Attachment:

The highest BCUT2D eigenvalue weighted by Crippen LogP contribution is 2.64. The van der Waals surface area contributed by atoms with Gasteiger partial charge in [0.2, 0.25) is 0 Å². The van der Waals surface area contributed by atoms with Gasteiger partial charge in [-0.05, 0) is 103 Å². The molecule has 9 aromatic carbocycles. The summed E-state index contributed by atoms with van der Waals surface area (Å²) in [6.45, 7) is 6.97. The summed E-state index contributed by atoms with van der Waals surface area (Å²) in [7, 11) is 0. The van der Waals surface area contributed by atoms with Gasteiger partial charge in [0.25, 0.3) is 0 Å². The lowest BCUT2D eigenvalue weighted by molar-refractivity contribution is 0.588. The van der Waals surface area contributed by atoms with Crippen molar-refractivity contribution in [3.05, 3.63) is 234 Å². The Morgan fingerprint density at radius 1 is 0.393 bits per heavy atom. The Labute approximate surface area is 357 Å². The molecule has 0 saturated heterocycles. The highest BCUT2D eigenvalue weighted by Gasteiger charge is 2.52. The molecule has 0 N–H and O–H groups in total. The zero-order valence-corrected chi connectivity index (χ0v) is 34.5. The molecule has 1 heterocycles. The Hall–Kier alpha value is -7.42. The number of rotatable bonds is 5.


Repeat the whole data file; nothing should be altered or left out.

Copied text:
The highest BCUT2D eigenvalue weighted by Crippen LogP contribution is 2.64. The van der Waals surface area contributed by atoms with Gasteiger partial charge in [0.2, 0.25) is 0 Å². The van der Waals surface area contributed by atoms with Gasteiger partial charge in [-0.05, 0) is 103 Å². The molecule has 9 aromatic carbocycles. The summed E-state index contributed by atoms with van der Waals surface area (Å²) in [6.45, 7) is 6.97. The summed E-state index contributed by atoms with van der Waals surface area (Å²) in [7, 11) is 0. The van der Waals surface area contributed by atoms with Gasteiger partial charge in [0.25, 0.3) is 0 Å². The lowest BCUT2D eigenvalue weighted by molar-refractivity contribution is 0.588. The van der Waals surface area contributed by atoms with Crippen molar-refractivity contribution in [3.05, 3.63) is 234 Å². The Morgan fingerprint density at radius 1 is 0.393 bits per heavy atom. The Labute approximate surface area is 357 Å². The molecule has 0 saturated heterocycles. The highest BCUT2D eigenvalue weighted by Gasteiger charge is 2.52. The molecule has 0 N–H and O–H groups in total. The zero-order valence-corrected chi connectivity index (χ0v) is 34.5. The molecule has 1 heterocycles. The Hall–Kier alpha value is -7.42. The number of rotatable bonds is 5.